Celebrating Stuttering


Can we celebrate stuttering? Until recently I would have said only if you are mad or on drugs. Occasionally I still think this. The remnants of stuttering can still leave me strangely silent at the end of a phone conversation, which happened yesterday with a client. It even happens with family.

Given that this is the time of year for celebration, can we celebrate any part of stuttering? This can seem a tall order when it comes to something that affects so much of who we are and how we communicate. Communicate – that's the key word isn't it? And it feels like stuttering disrupts communication. One one level it does. But on another level I have come to see that it can open us – even me – to other people and a way of living more fully.


Knowing that we are valuable and unique is the foundation for accepting stutteringFirst, let's go back a step or two. Believing, and knowing, that we are valuable and unique, is the foundation for accepting stuttering as a part of who we are – however small we wish that part to be. Getting to know your vulnerabilities and what your needs are, can help acceptance grow into understanding. I can't say how important that is. Accepting stuttering, in whatever way we define it, can then open the way to realising that other people may have vulnerabilities or problems that may not be evident at first. 'As we begin to understand ourselves we begin to understand others,' says Jean Vanier.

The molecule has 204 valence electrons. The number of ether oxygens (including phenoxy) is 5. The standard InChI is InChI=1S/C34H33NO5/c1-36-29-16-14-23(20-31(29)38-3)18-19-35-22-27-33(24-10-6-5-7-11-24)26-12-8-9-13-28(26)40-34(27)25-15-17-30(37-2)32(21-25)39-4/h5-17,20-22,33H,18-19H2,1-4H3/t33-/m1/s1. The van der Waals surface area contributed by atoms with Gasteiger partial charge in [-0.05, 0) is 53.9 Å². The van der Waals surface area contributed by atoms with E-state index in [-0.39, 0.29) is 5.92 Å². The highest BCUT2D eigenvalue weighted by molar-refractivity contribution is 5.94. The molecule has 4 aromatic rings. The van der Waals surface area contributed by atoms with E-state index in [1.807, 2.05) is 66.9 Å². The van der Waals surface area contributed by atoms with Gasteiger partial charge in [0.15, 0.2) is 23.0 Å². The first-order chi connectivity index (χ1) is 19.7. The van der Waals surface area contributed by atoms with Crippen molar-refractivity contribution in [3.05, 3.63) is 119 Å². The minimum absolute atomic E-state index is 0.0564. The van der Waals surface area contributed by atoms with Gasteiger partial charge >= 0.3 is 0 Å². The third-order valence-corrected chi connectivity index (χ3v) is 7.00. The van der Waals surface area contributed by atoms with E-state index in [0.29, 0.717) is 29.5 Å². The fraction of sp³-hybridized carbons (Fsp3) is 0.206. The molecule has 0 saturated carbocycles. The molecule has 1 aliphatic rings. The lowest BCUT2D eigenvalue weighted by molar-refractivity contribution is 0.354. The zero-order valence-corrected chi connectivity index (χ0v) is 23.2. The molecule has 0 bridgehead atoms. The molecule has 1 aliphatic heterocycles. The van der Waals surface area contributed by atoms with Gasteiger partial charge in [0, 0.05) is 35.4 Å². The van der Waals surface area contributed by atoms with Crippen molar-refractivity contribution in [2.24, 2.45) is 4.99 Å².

Even when writing this I can hear myself thinking "isn't this too deep, too heavy for Christmas, or any other time of year for that matter?" Well, it's me – it's a way I think and engage with the world. Acceptance and understanding are not only intellectual processes – we feel stuttering in our bodies, and our bodies – as we stutter – 'have a crucial part in helping us to listen to reality through own our experiences,' to quote Jean Vanier. Celebration is what that we do after other things have happened, after we've achieved or been given something, or after we've struggled with something and then made some progress.


So, what can we celebrate? That accepting our weaknesses makes us more human, and that we are unique? Gaining acceptance and understanding is a process with milestones along the way. We can make choices, we can take responsibility for our actions in the here and now, and make small gains towards larger goals.

I'll be happy to celebrate that.

(Quotes are from: 'Becoming Human' Jean Vanier,  pp 22-28)